Efficient Boolean Search over Encrypted Data with Reduced Leakage
Encrypted multi-maps enable outsourcing the storage of a multi-map to an untrusted server while maintaining the ability to query privately. We focus on encrypted Boolean multi-maps that support arbitrary Boolean queries over the multi-map. Kamara and Moataz [Eurocrypt’17] presented the first encrypted multi-map, BIEX, that supports CNF queries with optimal communication, worst-case sublinear search time and non-trivial leakage. We improve on previous work by presenting a new construction CNFFilter for CNF queries with significantly less leakage than BIEX, while maintaining both optimal communication and worst-case sublinear search time. As a direct consequence our construction shows additional resistance to leakage-abuse attacks in comparison to prior works. For most CNF queries, CNFFilter avoids leaking the result sets for any singleton queries for labels appearing in the CNF query. As an example, for the CNF query of the form (l1 ∨ l2) ∧ l3, our scheme does not leak the result sizes of queries to l1, l2 or l3 individually. On the other hand, BIEX does leak some of this information. This is just an example of the reduced leakage obtained by CNFFilter. The core of CNFFilter is a new filtering algorithm that performs set intersections with significantly less leakage compared to prior works. We implement CNFFilter and show that CNFFilter achieves faster search times and similar communication overhead compared to BIEX at the cost of a small increase in server storage.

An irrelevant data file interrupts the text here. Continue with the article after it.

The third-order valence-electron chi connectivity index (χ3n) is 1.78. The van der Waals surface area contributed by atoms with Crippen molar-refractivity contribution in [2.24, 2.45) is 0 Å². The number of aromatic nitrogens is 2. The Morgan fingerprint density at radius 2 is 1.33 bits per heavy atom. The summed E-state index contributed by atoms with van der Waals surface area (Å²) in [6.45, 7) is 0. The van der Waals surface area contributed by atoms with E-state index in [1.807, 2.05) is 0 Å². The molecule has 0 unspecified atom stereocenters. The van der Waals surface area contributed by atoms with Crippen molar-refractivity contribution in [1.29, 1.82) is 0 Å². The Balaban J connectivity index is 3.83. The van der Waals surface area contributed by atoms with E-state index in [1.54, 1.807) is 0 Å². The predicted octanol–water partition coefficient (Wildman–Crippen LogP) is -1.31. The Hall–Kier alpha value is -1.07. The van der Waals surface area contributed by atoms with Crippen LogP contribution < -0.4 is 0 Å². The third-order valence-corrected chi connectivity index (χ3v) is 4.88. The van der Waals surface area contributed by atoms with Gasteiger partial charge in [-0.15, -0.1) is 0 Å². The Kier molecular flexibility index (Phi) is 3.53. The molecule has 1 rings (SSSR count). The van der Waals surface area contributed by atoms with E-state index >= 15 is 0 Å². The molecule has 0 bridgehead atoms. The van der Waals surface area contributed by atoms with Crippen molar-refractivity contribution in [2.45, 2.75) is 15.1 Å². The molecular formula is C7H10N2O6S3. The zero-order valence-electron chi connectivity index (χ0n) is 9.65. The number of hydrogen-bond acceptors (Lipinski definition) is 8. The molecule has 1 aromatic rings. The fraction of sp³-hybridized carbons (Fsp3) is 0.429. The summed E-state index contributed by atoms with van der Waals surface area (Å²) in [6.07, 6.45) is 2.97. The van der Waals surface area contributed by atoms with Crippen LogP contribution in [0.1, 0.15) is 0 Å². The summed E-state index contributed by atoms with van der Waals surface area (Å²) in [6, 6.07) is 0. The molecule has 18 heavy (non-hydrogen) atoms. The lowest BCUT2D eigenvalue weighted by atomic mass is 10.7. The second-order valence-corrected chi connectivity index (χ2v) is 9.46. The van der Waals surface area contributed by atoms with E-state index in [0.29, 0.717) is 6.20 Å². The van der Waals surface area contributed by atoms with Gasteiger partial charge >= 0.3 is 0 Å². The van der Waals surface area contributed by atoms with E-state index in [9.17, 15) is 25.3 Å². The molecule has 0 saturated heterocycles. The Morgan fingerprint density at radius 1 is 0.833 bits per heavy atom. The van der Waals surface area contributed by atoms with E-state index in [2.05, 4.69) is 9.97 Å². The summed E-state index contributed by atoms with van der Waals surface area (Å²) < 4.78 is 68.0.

Forward Secret Encrypted RAM: Lower Bounds and Applications 📺
In this paper, we study forward secret encrypted RAMs (FS eRAMs) which enable clients to outsource the storage of an n-entry array to a server. In the case of a catastrophic attack where both client and server storage are compromised, FS eRAMs guarantee that the adversary may not recover any array entries that were deleted or overwritten prior to the attack. A simple folklore FS eRAM construction with O(logn) overhead has been known for at least two decades. Unfortunately, no progress has been made since then. We show the lack of progress is fundamental by presenting an \Omega(log n) lower bound for FS eRAMs proving that the folklore solution is optimal. To do this, we introduce the symbolic model for proving cryptographic data structures lower bounds that may be of independent interest. Given this limitation, we investigate applications where forward secrecy may be obtained without the additional O(log n) overhead. We show this is possible for oblivious RAMs, memory checkers, and multicast encryption by incorporating the ideas of the folklore FS eRAM solution into carefully chosen constructions of the corresponding primitives.